B. Call center executives in India have less familiarity with the US culture than the Filipinos.
C. Indians are less adept than Filipinos at certain call center services, such as telemarketing.
And that’s exactly the reason why some Indian call center operators, therefore, have been looking to invest in the Philippines so that they could offer their US clients a complete line of services, which would be served in both India and the Philippines.

Thursday, December 25, 2003

Indian BPO mantra: Talk like An American

No amount of training or exposure can teach a person to speak in the exact way a foreign language is spoken. You can just learn how to speak it, but actual intricacies of the dialect are very difficult to pick up. India's much touted, English speaking, back office soldiers who man the 24-hour call centers of multinationals round the world have been the subject of flak in the recent past --- the problem is the Indians do not speak their English the way the Americans or the British pronounce their words.

This can be more than just an irritant as vouchsafed by Dell Inc, the world's largest computer seller that decided to shift its customer support work for corporate clients back to the US, last month. Earlier this month, Lehman Brothers also decided to take back its internal computer help desk, outsourced to Indian IT major Wipro, due to the dissatisfaction with the skills offered in India.

The problems regarding the accent have just started. But there doesn't seem to be any solution. The call center executives just have to keep learning, it seems. Because these problems, at one level, seem inevitable. In spite of TV and e-mail, people living thousands of kilometers away and without local knowledge cannot always answer inquiries authoritatively.

The fear here, as exemplified by the Dell and Lehman Brothers example, is the doubts that have been creeping in about the quality of the Indian Business and Process Outsourcing (BPO) industry. Indeed, the threat to the BPO industry is generally seen as one of resistance in the developed world to jobs shifting to countries like India.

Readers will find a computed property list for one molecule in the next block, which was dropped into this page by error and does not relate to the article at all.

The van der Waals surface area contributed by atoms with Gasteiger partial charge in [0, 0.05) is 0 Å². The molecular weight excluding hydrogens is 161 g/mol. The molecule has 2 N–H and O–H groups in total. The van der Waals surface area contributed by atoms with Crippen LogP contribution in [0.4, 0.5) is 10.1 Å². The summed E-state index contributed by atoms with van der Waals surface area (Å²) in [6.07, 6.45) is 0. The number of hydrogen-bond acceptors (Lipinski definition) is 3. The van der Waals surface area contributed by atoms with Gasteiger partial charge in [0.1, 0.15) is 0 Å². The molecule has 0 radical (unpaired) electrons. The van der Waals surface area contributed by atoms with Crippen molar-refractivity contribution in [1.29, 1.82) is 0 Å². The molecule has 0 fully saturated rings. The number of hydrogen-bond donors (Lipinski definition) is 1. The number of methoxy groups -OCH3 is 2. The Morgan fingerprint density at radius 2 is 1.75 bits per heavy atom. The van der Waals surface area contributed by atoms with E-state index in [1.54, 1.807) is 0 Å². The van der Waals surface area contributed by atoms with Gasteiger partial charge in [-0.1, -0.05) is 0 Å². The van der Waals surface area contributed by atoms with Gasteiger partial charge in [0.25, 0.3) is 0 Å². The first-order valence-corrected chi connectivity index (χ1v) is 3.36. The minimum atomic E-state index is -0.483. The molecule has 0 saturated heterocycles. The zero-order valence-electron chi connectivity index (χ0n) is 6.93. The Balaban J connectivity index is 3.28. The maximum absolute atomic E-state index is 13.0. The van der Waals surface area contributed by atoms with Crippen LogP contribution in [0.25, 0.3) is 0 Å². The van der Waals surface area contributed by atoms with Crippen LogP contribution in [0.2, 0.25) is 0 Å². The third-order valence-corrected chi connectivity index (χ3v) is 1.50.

The Indian BPO industry has been growing at a mind boggling 60-70 per cent annually with revenues growing from $ 565 million in 99-00 to almost $ 2,400 million in 02-03. Future projections look brighter --- employment to over a million people by 2006, up from the current 200,000. Revenues are estimated to increase to $ 2,400 million by 2006.
It is said that while the Indian IT industry took 15-20 years to start making its presence felt, the Indian BPO industry has done it in less than 10 years.

The prescription for the current problem is two-fold --- re-training call center executives adequately to retain the current business as well as moving up the value-chain in terms of the quality of jobs outsourced.

Wednesday, December 24, 2003

2008: Outsourced call center services to tot up $735.7 million

According to a recent report by international marketing and consulting organization Frost & Sullivan, the Indian outsourcing call center services market is expected to grow to $735.7 million by 2008 from $237.7 million in 2002. Now that’s a figure that can make anybody dizzy.